• Kelli Caron

    Kelli Caron is in her seventh year of a 14-year sentence she received for her non-violent, low-level role in a meth distribution conspiracy. Her participation was driven by her own meth addiction. After the prosecutor threatened her with a mandatory life sentence through the filing of a recidivist enhancement notice, Ms. Caron accepted a plea deal that would keep her incarcerated until the age of 43, robbing her of her child-bearing years. If sentenced today, Ms. Caron would receive a sentence that would be one quarter of her current one. Ms. Caron has been an exemplary prisoner. Sentenced to serve a concurrent sentence in state prison for a probation violation (related to her federal case), she enrolled in college, learned trades and took care of sick prisoners. Her extraordinary record earned her the first Minnesota state-level commutation to an incarcerated person in 28 years, granted by Minnesota Governor Tim Walz in 2020.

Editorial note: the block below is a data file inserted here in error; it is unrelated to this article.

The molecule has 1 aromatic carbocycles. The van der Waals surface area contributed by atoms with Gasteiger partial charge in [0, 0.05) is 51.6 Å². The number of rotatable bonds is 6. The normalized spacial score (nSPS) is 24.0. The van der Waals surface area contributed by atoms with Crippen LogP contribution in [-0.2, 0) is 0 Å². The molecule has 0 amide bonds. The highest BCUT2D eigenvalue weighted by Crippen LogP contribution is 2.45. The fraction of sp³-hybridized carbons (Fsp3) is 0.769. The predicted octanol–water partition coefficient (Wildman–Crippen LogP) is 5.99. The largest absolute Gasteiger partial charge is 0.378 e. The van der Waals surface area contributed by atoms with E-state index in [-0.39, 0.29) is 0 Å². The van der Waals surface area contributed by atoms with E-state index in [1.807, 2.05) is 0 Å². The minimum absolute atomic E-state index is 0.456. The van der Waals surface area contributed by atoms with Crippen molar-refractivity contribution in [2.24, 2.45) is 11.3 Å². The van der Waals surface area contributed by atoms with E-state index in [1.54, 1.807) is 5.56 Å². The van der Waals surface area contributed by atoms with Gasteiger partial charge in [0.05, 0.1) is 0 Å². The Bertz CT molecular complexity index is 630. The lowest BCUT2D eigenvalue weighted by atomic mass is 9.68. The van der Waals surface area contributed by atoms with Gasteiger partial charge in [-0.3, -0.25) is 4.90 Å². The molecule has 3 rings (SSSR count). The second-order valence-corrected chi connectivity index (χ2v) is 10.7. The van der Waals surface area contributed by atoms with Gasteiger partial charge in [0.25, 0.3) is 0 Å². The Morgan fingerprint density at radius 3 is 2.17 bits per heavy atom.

• Darius Reaux

    At the age of 18, Darius Reaux, along with three other young men, committed a series of armed robberies. However, if sentenced today for the same offenses, he would not be sentenced to his current lengthy term of imprisonment. Today, Mr. Reaux is far from the troubled teenager he was at the time of his offenses. Mr. Reaux has taken full advantage of every opportunity provided to him in prison, and quickly obtained his GED and completed an intensive drug treatment program. After ten years of imprisonment, today Mr. Reaux is a mature, thoughtful young man who is a leader and mentor in the prison, has a spotless record of discipline, and is an exceptional employee in UNICOR.